Sleeping on the street is already tough. But last year, when the government’s emergency ¥100,000 handout for all residents failed to reach most homeless people, one such man in his 70s, living in Tokyo, felt even more left out.
Now, a year later, that same resentment has been reignited as he experiences similar difficulties accessing the COVID-19 vaccine.
“With no certificate of residence or identification, I know I can’t get the vaccine even if I wanted to,” he said, as he was handed a portion of curry and rice at the Missionaries of Charity Brothers soup kitchen in Taito Ward on Tuesday morning.
The man, who asked not to be named, is among a portion of the population likely to be left behind by Japan’s vaccine rollout, despite having a day job and already dealing with a pre-existing medical condition.
Nearly a quarter of the nation’s 126 million residents have so far received at least one dose of a COVID-19 vaccine made by Pfizer Inc. or Moderna Inc.
Kazuo Takagi, a lay brother with the Roman Catholic congregation, says many who live on the streets have not been inoculated as vaccination coupons won’t be sent out for them, as they lack certificates of residence.
The Ministry of Health, Labor and Welfare asked local governments in late April to arrange vaccinations for the estimated 4,000 homeless people who live in parks and alongside rivers across Japan.
But the lack of a residence certificate or other identification presents a challenge for many local municipalities, which are responsible for sending out vaccine coupons.
Officials in Tokyo’s Taito and Shinjuku wards say they recognize the need to vaccinate people on the streets, and are considering measures for the vulnerable group.
International nongovernmental organization Doctors of the World Japan conducted a survey of 314 people who came to soup kitchen events in Tokyo in late May and found that 58% of them wanted to get vaccinations. But about 30% of them said they would not be able to receive vaccination coupons, and many of them said they had no identification at all.
Taking that into account, some support groups for the homeless are allowing them to use the groups’ office addresses as their registered address. The workaround allows them to receive the vaccination coupons and make reservations to be vaccinated, but many are reluctant to take that approach.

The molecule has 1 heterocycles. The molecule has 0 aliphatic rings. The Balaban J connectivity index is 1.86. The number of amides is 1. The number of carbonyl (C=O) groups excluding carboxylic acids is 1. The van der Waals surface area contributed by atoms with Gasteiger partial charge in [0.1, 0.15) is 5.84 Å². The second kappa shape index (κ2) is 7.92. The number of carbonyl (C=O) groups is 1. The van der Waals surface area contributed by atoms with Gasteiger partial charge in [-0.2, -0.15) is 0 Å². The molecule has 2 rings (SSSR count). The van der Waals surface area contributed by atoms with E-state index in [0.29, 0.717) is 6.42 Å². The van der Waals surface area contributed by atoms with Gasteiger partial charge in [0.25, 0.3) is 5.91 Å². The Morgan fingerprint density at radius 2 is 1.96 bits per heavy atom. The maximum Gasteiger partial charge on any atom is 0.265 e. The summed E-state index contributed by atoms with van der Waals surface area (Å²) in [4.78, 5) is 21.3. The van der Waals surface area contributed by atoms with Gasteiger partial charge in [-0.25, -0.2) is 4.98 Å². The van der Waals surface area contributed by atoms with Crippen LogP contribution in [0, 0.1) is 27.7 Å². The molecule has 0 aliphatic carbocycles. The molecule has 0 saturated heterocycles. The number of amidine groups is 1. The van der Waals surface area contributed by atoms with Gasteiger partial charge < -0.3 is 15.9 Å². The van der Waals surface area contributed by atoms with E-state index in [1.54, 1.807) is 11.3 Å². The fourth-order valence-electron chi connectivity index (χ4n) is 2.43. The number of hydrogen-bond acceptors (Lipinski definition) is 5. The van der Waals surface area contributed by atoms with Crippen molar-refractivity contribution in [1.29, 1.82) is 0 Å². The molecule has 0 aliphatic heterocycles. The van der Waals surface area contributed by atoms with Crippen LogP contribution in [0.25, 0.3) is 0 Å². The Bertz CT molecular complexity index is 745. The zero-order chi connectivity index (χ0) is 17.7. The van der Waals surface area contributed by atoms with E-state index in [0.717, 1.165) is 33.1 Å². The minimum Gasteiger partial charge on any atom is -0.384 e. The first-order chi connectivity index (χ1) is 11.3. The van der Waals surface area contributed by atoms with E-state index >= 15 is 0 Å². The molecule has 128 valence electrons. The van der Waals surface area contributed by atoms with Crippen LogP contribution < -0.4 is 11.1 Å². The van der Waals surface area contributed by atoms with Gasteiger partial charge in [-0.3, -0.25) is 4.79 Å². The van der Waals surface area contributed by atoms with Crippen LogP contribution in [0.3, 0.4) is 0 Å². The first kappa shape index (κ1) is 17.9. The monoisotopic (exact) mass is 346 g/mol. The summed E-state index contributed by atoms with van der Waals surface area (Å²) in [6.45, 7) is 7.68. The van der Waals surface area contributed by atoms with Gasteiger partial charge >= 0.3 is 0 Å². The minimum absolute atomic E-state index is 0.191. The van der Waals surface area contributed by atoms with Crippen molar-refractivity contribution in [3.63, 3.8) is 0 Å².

Homeless people, including those who live in internet cafes, are just one of the groups of people who would need to consult with local governments proactively to get a vaccine.
Pregnant women who have returned to their parents’ home to give birth, students living away from home and company employees who live apart from their families can consult their current municipalities of residence to get the shot.
Vaccinations have also been planned for nearly 2.9 million foreign residents in Japan, including foreign students and those enrolled in the Technical Intern Training Program. Vaccination coupons for these individuals will be issued at the same time as those for Japanese nationals, municipal government officials have said, although foreign visitors in Japan on a short-term basis are not eligible.
Hironori Kusuhara, a manager in Shinjuku Ward’s municipal government, says the ward has also received inquiries from families of bedridden people unable to go to a vaccination site, and that vaccinations on an individual basis can be arranged if it’s not possible for such people to be vaccinated by their visiting family doctors.
Last week, Foreign Minister Toshimitsu Motegi announced the government would begin offering vaccinations free of charge to Japanese nationals living overseas who temporarily return from Aug. 1 onward, after receiving many requests for such arrangements.
A foreign ministry official said the ministry conducted a survey of about 450,000 Japanese nationals living in 169 countries, and that about 40,000 of them have expressed a wish to return home to be vaccinated.
A special online reservation site for Japanese nationals living overseas will be set up in mid- to late July. Vaccinations will be conducted at Tokyo’s Haneda Airport and Narita Airport in Chiba Prefecture until early January, with shots made by Pfizer Inc. to be allocated for people age 12 and above, the foreign ministry said.
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